You Must Sing Your Song

Amongst the things that my clients have difficulties two stand out.

Firstly is the concept of “Ethical Selling” which seems like an oxymoron to many professionals, that’s for another day.

Second is the “blow your own trumpet” talk; whether that be asking for a referral from an existing patient or telling a total stranger what it is you do for a living (aka the elevator speech). Most people initially find the thought far too “cheesey” or “American” until we have examined the reasons for the talk and decided on words with which they are comfortable.

Another of my favourite people, Molly Gordon has blogged about the elevator speech this week and I would like to share her thoughts. Her website is here 

What is the ickiest thing you can do when you meet a prospective client or referral source?

Hint: It’s something you don’t want to do, but do anyway, because the marketing experts say you’re supposed to.

Yup. It’s giving an elevator speech.
Ickiness in Action

It’s lunch break at the annual conference for your professional association, alumni group, or what-have-you.

You head to your room for a few moments of blissful silence.

And when the elevator door closes, the only other person in the car says brightly, “Hi, I’m Anna. I coach mid-life women to experience their brilliance, connect with their passion, and live their dreams.”

You say, “Wow. Nice to meet you. I’m Molly.” (I know you’re not Molly, but play with me here.)

Anna chirps, “And what’s your niche?”

That’s Icky

Let me be clear. Anna is a peach. In any other context you’d be new best friends.

But her well-intentioned, highly polished elevator speech turned you from a person into a prospect.

And if you manage to answer her question, you do the same thing to her.

You’re looking at each other and moving your mouths, but nothing meaningful is happening.

Elevator speeches don’t work because they feel icky. And they feel icky because they sound like communication, but they’re not.

Because communication requires two parties, both present, both connecting.

Presence and Connection Go Together

When you’re really present, you see and hear the other person, and vice versa. At that point, communication can happen.

But what happens with most elevator speeches preempts presence and connection. Instead, the elevator speech is a well-intended substitute.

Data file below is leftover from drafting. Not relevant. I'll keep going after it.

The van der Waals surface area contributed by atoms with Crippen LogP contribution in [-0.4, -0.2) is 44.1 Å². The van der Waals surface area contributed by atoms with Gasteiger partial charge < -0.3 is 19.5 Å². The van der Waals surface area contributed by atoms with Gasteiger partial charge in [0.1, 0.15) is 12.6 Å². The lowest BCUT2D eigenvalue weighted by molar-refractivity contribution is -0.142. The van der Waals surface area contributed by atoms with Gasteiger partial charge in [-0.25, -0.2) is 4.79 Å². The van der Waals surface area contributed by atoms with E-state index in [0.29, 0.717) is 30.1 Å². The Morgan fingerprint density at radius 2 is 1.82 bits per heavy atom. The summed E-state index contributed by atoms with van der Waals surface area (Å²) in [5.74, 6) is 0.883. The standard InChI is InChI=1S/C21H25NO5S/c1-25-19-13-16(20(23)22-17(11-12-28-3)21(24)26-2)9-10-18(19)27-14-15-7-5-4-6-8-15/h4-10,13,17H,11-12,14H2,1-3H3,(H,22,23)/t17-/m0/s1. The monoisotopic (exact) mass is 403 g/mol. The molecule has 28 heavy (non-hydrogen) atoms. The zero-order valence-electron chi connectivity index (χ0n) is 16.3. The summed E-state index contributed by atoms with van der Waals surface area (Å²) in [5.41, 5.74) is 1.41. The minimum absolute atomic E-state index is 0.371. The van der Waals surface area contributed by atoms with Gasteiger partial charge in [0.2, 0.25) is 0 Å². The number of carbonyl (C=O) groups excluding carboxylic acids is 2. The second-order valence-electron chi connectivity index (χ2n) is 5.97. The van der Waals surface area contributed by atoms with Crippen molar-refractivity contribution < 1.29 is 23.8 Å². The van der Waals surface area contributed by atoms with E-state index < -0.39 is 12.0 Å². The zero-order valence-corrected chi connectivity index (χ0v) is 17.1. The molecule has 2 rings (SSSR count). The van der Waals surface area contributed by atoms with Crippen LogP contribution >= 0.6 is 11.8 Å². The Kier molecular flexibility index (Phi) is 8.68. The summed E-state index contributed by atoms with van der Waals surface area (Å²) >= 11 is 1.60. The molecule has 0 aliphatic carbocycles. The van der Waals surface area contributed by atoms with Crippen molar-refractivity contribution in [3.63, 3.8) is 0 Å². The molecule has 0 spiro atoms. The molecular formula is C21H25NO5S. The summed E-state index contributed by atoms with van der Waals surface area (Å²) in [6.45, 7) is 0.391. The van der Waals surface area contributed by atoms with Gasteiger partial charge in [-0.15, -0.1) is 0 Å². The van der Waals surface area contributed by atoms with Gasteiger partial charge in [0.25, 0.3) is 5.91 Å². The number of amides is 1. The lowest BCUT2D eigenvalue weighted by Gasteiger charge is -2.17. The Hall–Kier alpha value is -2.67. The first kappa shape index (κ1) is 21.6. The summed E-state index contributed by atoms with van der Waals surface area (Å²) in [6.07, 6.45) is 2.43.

That’s why you don’t like to give elevator speeches and why you feel diminished when you hear one.

Allow Me to Contradict Myself

There’s an important exception to the principle of Icky Elevator Speeches, and it has to do with practice.

If you practice your elevator speech until you can say it backwards in your sleep, it can be a powerful means of connecting with others as people, not prospects.

The paradox of memorizing an elevator speech is that when you have it down cold, the motivation for speaking them can arise from the space between you. Because you don’t have to think of what to say, you discover anew the meaning in your words every time you say them.

And if you don’t find them meaningful, you don’t say them.

That’s as authentic as it gets. And it takes heaps of practice.

Time to Choose

If you want to truly connect and communicate about your work with a human being and not a prospect, you have a choice to make.

Face those elevators with so much presence and interest in the other that you can spontaneously speak simply and compellingly about your work.

Or face them with a speech so well memorized that every time you deliver it you discover new reasons for speaking it and new ways that it is true.

Whatever your choice, the ickiest thing you can do is exactly what you thought: give an elevator speech that feels false.

The Last Word, and It’s Good News

Here’s the deal. If you concentrate on being present and connecting with other people as people, not prospects, you will get better at speaking about your work.

It might not happen overnight (though it can and has), but it will happen.

So make a choice and start practicing. And let me know what happens.

You can do this.

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